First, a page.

Why car sales have dropped and why that might be a good thing
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Why car sales have dropped and why that might be a good thing

CAR sales in China dropped for the first time in almost thirty years in 2018, ending the consistent run of growth that many local and international manufacturers had come to rely on from the world’s largest car market.

The six percent drop in sales spells trouble for many manufacturers who have been banking on China to make up the shortfalls brought on by oversaturation and declining car sales elsewhere in the world.

This isn’t just a China problem, but a global trend.

Europe recorded an 8.7 percent drop in December. US automaker Ford reported an 8.8 percent drop in sales for December, with declines in passenger cars, SUVs and pickup trucks; and in the UK, new vehicle sales in 2018 fell by their biggest rate since the global financial crisis a decade ago. The Australian car market recorded its first sales decline since 2014 with a three percent drop over the prior year, ending ten continuous months of slowing sales.

SEE ALSO: Why the Chinese have stopped spending

In China, the slowdown in sales is predominantly attributed to a general economic slowdown, rising unemployment, mounting household debt and less consumer confidence. Add to this the ongoing China-US trade war and people are more reluctant to spend during these uncertain times.

Government subsidies for car buying also ended last year reducing consumer incentives to buy new cars.

Understandably this has many in the car manufacturing industry, and industry in general, worried for the future but from an environmental stand point, it’s considered a win.


A man drives his electric car on a street in Beijing on November 30, 2018. Source: Nicolas Asfouri/AFP

With the Intergovernmental Panel on Climate Change warning the 1.5-degree temperature rise threshold will likely be broken in just 12 years, any reduction in carbon emissions is a welcome development for climate scientists.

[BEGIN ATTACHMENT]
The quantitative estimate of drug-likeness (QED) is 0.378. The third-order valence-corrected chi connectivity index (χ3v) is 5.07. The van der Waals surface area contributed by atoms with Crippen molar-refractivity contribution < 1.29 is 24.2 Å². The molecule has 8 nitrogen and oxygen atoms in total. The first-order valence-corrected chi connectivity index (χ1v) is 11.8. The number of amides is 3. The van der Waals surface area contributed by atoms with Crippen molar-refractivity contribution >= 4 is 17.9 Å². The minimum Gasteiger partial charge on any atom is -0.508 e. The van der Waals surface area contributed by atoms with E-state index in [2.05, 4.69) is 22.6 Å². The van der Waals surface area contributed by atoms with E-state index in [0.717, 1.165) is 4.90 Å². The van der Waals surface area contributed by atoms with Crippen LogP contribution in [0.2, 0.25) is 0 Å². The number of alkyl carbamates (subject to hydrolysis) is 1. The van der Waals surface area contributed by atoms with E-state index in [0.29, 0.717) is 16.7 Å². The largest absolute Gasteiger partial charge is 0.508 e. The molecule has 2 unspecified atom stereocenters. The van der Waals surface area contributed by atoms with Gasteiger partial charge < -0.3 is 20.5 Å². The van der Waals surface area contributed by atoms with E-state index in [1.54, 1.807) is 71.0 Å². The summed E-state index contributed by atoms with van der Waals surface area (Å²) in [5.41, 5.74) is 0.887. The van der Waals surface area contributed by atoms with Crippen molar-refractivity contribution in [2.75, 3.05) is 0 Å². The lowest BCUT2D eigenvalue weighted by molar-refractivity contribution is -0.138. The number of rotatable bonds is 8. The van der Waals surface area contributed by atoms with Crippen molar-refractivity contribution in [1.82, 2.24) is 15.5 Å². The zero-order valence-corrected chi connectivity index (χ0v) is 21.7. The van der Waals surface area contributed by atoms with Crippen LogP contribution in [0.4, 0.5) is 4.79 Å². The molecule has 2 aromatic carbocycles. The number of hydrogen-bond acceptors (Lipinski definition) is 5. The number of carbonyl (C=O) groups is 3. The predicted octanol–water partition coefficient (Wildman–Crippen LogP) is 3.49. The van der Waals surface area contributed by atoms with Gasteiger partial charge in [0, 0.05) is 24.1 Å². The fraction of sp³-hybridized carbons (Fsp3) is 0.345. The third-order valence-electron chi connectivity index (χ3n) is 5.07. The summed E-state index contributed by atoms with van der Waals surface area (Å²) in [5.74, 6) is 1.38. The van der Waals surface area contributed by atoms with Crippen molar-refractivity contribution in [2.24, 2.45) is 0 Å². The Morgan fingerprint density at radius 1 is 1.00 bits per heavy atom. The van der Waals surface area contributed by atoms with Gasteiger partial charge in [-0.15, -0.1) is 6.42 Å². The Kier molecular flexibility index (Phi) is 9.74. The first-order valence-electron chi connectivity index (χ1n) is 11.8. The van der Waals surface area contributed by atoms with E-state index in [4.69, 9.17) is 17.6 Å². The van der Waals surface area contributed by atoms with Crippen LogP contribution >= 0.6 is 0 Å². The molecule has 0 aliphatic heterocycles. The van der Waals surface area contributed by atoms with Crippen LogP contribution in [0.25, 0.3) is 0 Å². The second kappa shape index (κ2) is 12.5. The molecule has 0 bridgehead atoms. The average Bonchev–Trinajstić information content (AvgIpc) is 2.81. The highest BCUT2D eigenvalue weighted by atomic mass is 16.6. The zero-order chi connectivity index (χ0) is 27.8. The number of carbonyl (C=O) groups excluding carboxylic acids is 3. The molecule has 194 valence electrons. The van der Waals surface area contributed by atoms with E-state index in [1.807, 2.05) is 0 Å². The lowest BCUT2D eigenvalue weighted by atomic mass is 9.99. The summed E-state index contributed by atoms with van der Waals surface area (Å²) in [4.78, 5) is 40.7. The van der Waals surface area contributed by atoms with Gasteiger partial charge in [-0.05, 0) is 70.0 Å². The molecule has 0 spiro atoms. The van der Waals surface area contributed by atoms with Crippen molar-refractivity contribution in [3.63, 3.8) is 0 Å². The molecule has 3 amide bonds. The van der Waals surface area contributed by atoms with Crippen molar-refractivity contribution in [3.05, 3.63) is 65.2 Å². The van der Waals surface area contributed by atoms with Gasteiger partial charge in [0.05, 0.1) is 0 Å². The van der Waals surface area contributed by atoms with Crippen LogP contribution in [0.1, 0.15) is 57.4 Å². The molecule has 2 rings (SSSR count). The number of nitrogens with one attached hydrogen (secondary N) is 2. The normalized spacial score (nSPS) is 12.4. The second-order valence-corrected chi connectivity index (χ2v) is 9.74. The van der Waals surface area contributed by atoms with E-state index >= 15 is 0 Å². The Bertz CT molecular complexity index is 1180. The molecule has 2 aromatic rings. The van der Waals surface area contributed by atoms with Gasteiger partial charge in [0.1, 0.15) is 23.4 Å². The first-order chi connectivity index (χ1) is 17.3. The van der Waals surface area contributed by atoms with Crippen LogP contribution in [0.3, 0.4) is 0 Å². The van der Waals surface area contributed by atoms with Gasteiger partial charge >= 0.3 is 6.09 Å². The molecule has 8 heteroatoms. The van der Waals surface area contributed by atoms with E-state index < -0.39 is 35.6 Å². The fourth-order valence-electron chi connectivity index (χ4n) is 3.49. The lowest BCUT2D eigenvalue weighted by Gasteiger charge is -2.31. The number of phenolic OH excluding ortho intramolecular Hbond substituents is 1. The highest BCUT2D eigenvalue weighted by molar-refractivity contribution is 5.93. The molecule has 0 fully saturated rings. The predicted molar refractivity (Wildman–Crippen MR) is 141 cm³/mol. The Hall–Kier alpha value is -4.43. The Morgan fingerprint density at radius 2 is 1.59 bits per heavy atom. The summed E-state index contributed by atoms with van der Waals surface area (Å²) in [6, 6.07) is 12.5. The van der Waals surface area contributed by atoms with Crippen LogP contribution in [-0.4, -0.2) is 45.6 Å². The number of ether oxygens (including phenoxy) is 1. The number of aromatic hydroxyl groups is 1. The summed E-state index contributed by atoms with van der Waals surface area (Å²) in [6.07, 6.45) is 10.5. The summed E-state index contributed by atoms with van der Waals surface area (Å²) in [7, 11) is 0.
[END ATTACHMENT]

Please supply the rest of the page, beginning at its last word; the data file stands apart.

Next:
An average three-litre engine car can produce around 4.5 tonnes of carbon dioxide a year. Even smaller 1.5-litre engines billow out around two tonnes. By giving up a car, an individual can save 2.4 tonnes of carbon dioxide from entering the atmosphere on average.

Not only is it good for the environment but also beneficial to everyone’s health.

The dangerous cocktail of chemicals in exhaust fumes can cause a whole raft of health issues, including birth defectslow birth weight, cardiovascular disease, and can even damage children’s mental health.

SEE ALSO: World economy braces for global trade slowdown in 2019

While the overall car sales dropped in China last year, electric-car sales sky-rocketed, increasing 62 percent to 1.26 million units sold. This was helped along by a government push to move to electric which could mean 2017 will remain the peak year for gasoline-powered cars.

While the shift away from petrol-power is welcome, some cities are hoping to do away with cars entirely. As Stephen Moss for The Guardian puts it, cities are “outgrowing the automobile.”

Despite the world’s reliance on cars, it is one of the least efficient objects many people will ever own. It essentially sits outside, idle and depreciating, for 96 percent of its life.


Tesla boss Elon Musk (L) walks with Shanghai Mayor Ying Yong during the ground-breaking ceremony for a Tesla factory in Shanghai on January 7, 2019. Source: STR/AFP

Urban planners appreciate there must be a more resourceful way to tackle transport, and they are working on finding a solution.

As Moss points out, “Multi-modal” and “interconnectivity” are now the words on every urban planner’s lips.

Cities of all sizes are reorienting their transportation priorities toward people over cars.

Expanding road systems to be accessible to all – including pedestrians and cyclists – reflects a turn away from automobility as the only choice for urban travel. Local transportation officials and planners now place a larger focus on offering many modes of travel and consider quality-of-life rather than simply encouraging driving everywhere.

Planners picture a future in which no city-dweller will need a car. Bikes and more efficient public transport would be the norm; for occasional trips out of the city, people could hire a car or join a car club that facilitated inter-city travel.

With this vision of a car-free future, the downward trend in global car sales only looks set to continue. While it may recover slightly in the short-term, as cars become a dying breed, a severe decline is inevitable in the long run. In such an instance, automakers won’t be able to look to China in the hopes of reviving sales, and may instead need to consider a career change.

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